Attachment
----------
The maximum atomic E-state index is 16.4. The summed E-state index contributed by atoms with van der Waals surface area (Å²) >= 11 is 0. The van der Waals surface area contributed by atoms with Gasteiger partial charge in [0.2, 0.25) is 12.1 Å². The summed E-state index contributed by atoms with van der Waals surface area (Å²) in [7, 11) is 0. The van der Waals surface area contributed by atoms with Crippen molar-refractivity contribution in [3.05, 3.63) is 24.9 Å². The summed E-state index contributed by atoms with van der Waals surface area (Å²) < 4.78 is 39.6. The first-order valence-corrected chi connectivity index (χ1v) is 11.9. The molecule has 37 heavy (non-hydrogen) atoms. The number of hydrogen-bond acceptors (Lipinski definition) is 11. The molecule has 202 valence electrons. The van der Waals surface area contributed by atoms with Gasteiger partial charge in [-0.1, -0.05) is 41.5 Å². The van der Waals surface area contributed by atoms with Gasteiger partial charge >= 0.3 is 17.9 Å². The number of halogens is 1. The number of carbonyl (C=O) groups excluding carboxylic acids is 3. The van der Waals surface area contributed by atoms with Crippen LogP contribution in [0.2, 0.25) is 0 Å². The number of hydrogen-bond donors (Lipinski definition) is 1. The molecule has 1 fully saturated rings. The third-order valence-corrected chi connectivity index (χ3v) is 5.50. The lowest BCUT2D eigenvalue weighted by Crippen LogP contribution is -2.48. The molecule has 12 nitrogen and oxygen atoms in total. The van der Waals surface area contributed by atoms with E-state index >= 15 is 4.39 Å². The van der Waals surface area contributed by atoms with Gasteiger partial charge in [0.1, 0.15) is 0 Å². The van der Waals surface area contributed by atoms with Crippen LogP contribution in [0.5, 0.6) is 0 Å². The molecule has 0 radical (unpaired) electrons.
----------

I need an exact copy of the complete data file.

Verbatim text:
The maximum atomic E-state index is 16.4. The summed E-state index contributed by atoms with van der Waals surface area (Å²) >= 11 is 0. The van der Waals surface area contributed by atoms with Gasteiger partial charge in [0.2, 0.25) is 12.1 Å². The summed E-state index contributed by atoms with van der Waals surface area (Å²) in [7, 11) is 0. The van der Waals surface area contributed by atoms with Crippen molar-refractivity contribution in [3.05, 3.63) is 24.9 Å². The summed E-state index contributed by atoms with van der Waals surface area (Å²) < 4.78 is 39.6. The first-order valence-corrected chi connectivity index (χ1v) is 11.9. The molecule has 37 heavy (non-hydrogen) atoms. The number of hydrogen-bond acceptors (Lipinski definition) is 11. The molecule has 202 valence electrons. The van der Waals surface area contributed by atoms with Gasteiger partial charge in [-0.1, -0.05) is 41.5 Å². The van der Waals surface area contributed by atoms with Gasteiger partial charge >= 0.3 is 17.9 Å². The number of halogens is 1. The number of carbonyl (C=O) groups excluding carboxylic acids is 3. The van der Waals surface area contributed by atoms with Crippen LogP contribution in [0.2, 0.25) is 0 Å². The number of hydrogen-bond donors (Lipinski definition) is 1. The molecule has 1 fully saturated rings. The third-order valence-corrected chi connectivity index (χ3v) is 5.50. The lowest BCUT2D eigenvalue weighted by Crippen LogP contribution is -2.48. The molecule has 12 nitrogen and oxygen atoms in total. The van der Waals surface area contributed by atoms with E-state index >= 15 is 4.39 Å². The van der Waals surface area contributed by atoms with Gasteiger partial charge in [0.1, 0.15) is 0 Å². The van der Waals surface area contributed by atoms with Crippen LogP contribution in [0.5, 0.6) is 0 Å². The molecule has 0 radical (unpaired) electrons.